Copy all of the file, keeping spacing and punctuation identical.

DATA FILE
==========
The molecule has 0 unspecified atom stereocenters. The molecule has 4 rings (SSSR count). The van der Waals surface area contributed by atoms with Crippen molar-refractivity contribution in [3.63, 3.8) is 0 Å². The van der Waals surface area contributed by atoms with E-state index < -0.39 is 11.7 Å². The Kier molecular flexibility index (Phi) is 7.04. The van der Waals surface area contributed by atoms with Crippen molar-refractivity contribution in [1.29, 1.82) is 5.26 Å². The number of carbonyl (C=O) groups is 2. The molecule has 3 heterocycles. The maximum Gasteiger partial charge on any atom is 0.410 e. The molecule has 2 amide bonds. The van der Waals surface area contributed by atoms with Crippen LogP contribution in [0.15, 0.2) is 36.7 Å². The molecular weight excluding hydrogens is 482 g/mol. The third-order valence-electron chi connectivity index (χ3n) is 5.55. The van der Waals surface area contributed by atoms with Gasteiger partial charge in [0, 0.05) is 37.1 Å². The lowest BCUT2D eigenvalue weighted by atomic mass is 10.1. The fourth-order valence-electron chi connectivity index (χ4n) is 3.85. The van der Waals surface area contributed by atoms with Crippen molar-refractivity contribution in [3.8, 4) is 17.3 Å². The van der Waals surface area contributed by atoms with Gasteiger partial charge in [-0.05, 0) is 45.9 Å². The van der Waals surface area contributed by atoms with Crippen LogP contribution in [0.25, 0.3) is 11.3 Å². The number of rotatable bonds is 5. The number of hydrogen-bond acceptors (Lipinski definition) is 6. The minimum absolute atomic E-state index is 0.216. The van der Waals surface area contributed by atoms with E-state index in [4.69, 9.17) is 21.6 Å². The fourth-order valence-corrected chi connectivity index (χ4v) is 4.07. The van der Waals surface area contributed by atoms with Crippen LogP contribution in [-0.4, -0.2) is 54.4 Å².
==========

The molecule has 0 unspecified atom stereocenters. The molecule has 4 rings (SSSR count). The van der Waals surface area contributed by atoms with Crippen molar-refractivity contribution in [3.63, 3.8) is 0 Å². The van der Waals surface area contributed by atoms with E-state index < -0.39 is 11.7 Å². The Kier molecular flexibility index (Phi) is 7.04. The van der Waals surface area contributed by atoms with Crippen molar-refractivity contribution in [1.29, 1.82) is 5.26 Å². The number of carbonyl (C=O) groups is 2. The molecule has 3 heterocycles. The maximum Gasteiger partial charge on any atom is 0.410 e. The molecule has 2 amide bonds. The van der Waals surface area contributed by atoms with Crippen LogP contribution in [0.15, 0.2) is 36.7 Å². The molecular weight excluding hydrogens is 482 g/mol. The third-order valence-electron chi connectivity index (χ3n) is 5.55. The van der Waals surface area contributed by atoms with Gasteiger partial charge in [0, 0.05) is 37.1 Å². The lowest BCUT2D eigenvalue weighted by atomic mass is 10.1. The fourth-order valence-electron chi connectivity index (χ4n) is 3.85. The van der Waals surface area contributed by atoms with Crippen molar-refractivity contribution in [3.8, 4) is 17.3 Å². The van der Waals surface area contributed by atoms with Gasteiger partial charge in [-0.05, 0) is 45.9 Å². The van der Waals surface area contributed by atoms with Crippen LogP contribution in [0.25, 0.3) is 11.3 Å². The number of rotatable bonds is 5. The number of hydrogen-bond acceptors (Lipinski definition) is 6. The minimum absolute atomic E-state index is 0.216. The van der Waals surface area contributed by atoms with E-state index in [4.69, 9.17) is 21.6 Å². The fourth-order valence-corrected chi connectivity index (χ4v) is 4.07. The van der Waals surface area contributed by atoms with Crippen LogP contribution in [-0.4, -0.2) is 54.4 Å².